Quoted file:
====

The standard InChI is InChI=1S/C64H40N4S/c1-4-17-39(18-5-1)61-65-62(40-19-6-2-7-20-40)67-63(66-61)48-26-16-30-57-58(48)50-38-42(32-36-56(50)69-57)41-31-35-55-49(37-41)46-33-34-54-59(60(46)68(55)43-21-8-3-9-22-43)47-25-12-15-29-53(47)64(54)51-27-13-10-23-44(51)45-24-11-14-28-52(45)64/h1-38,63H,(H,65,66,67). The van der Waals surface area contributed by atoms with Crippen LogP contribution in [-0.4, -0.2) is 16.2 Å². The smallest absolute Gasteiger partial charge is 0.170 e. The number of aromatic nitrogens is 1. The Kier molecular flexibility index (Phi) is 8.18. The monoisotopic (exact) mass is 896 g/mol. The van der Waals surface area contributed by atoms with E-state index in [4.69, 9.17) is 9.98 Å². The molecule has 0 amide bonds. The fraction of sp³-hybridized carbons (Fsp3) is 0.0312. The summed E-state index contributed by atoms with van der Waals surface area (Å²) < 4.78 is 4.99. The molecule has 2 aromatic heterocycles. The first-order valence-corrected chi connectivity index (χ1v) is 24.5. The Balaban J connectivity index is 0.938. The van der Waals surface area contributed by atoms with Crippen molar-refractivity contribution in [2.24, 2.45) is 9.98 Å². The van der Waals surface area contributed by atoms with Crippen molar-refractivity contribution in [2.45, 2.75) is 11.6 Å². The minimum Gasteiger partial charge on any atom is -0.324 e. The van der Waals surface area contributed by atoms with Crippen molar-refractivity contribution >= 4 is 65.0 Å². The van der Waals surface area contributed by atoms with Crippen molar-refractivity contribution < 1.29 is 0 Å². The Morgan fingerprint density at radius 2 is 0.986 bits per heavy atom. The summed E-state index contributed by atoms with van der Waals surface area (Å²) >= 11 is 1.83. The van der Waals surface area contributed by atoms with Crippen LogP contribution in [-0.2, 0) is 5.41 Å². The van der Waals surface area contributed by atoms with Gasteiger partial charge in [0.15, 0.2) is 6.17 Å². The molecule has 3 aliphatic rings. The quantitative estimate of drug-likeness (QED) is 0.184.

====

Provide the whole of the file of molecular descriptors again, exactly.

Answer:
The standard InChI is InChI=1S/C64H40N4S/c1-4-17-39(18-5-1)61-65-62(40-19-6-2-7-20-40)67-63(66-61)48-26-16-30-57-58(48)50-38-42(32-36-56(50)69-57)41-31-35-55-49(37-41)46-33-34-54-59(60(46)68(55)43-21-8-3-9-22-43)47-25-12-15-29-53(47)64(54)51-27-13-10-23-44(51)45-24-11-14-28-52(45)64/h1-38,63H,(H,65,66,67). The van der Waals surface area contributed by atoms with Crippen LogP contribution in [-0.4, -0.2) is 16.2 Å². The smallest absolute Gasteiger partial charge is 0.170 e. The number of aromatic nitrogens is 1. The Kier molecular flexibility index (Phi) is 8.18. The monoisotopic (exact) mass is 896 g/mol. The van der Waals surface area contributed by atoms with E-state index in [4.69, 9.17) is 9.98 Å². The molecule has 0 amide bonds. The fraction of sp³-hybridized carbons (Fsp3) is 0.0312. The summed E-state index contributed by atoms with van der Waals surface area (Å²) < 4.78 is 4.99. The molecule has 2 aromatic heterocycles. The first-order valence-corrected chi connectivity index (χ1v) is 24.5. The Balaban J connectivity index is 0.938. The van der Waals surface area contributed by atoms with Crippen molar-refractivity contribution in [2.24, 2.45) is 9.98 Å². The van der Waals surface area contributed by atoms with Crippen molar-refractivity contribution in [2.45, 2.75) is 11.6 Å². The minimum Gasteiger partial charge on any atom is -0.324 e. The van der Waals surface area contributed by atoms with Crippen molar-refractivity contribution >= 4 is 65.0 Å². The van der Waals surface area contributed by atoms with Crippen molar-refractivity contribution < 1.29 is 0 Å². The Morgan fingerprint density at radius 2 is 0.986 bits per heavy atom. The summed E-state index contributed by atoms with van der Waals surface area (Å²) >= 11 is 1.83. The van der Waals surface area contributed by atoms with Crippen LogP contribution in [-0.2, 0) is 5.41 Å². The van der Waals surface area contributed by atoms with Gasteiger partial charge in [0.15, 0.2) is 6.17 Å². The molecule has 3 aliphatic rings. The quantitative estimate of drug-likeness (QED) is 0.184.